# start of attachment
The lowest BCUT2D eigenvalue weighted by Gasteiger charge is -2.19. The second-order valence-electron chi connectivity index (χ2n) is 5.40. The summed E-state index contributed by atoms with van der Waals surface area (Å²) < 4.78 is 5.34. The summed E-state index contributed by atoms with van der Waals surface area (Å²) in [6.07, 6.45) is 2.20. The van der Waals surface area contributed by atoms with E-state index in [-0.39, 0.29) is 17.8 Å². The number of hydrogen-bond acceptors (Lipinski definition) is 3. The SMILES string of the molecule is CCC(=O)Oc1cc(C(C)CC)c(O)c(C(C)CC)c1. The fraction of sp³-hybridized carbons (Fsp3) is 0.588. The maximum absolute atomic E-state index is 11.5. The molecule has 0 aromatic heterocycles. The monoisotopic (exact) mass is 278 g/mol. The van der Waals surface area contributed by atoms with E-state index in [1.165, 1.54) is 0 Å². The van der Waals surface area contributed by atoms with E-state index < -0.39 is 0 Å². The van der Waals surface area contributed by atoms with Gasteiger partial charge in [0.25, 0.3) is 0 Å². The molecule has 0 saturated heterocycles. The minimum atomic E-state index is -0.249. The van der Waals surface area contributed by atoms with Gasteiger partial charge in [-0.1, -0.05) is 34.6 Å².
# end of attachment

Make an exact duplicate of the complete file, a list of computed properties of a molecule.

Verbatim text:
The lowest BCUT2D eigenvalue weighted by Gasteiger charge is -2.19. The second-order valence-electron chi connectivity index (χ2n) is 5.40. The summed E-state index contributed by atoms with van der Waals surface area (Å²) < 4.78 is 5.34. The summed E-state index contributed by atoms with van der Waals surface area (Å²) in [6.07, 6.45) is 2.20. The van der Waals surface area contributed by atoms with E-state index in [-0.39, 0.29) is 17.8 Å². The number of hydrogen-bond acceptors (Lipinski definition) is 3. The SMILES string of the molecule is CCC(=O)Oc1cc(C(C)CC)c(O)c(C(C)CC)c1. The fraction of sp³-hybridized carbons (Fsp3) is 0.588. The maximum absolute atomic E-state index is 11.5. The molecule has 0 aromatic heterocycles. The monoisotopic (exact) mass is 278 g/mol. The van der Waals surface area contributed by atoms with E-state index in [1.165, 1.54) is 0 Å². The van der Waals surface area contributed by atoms with E-state index < -0.39 is 0 Å². The van der Waals surface area contributed by atoms with Gasteiger partial charge in [0.25, 0.3) is 0 Å². The molecule has 0 saturated heterocycles. The minimum atomic E-state index is -0.249. The van der Waals surface area contributed by atoms with Gasteiger partial charge in [-0.1, -0.05) is 34.6 Å².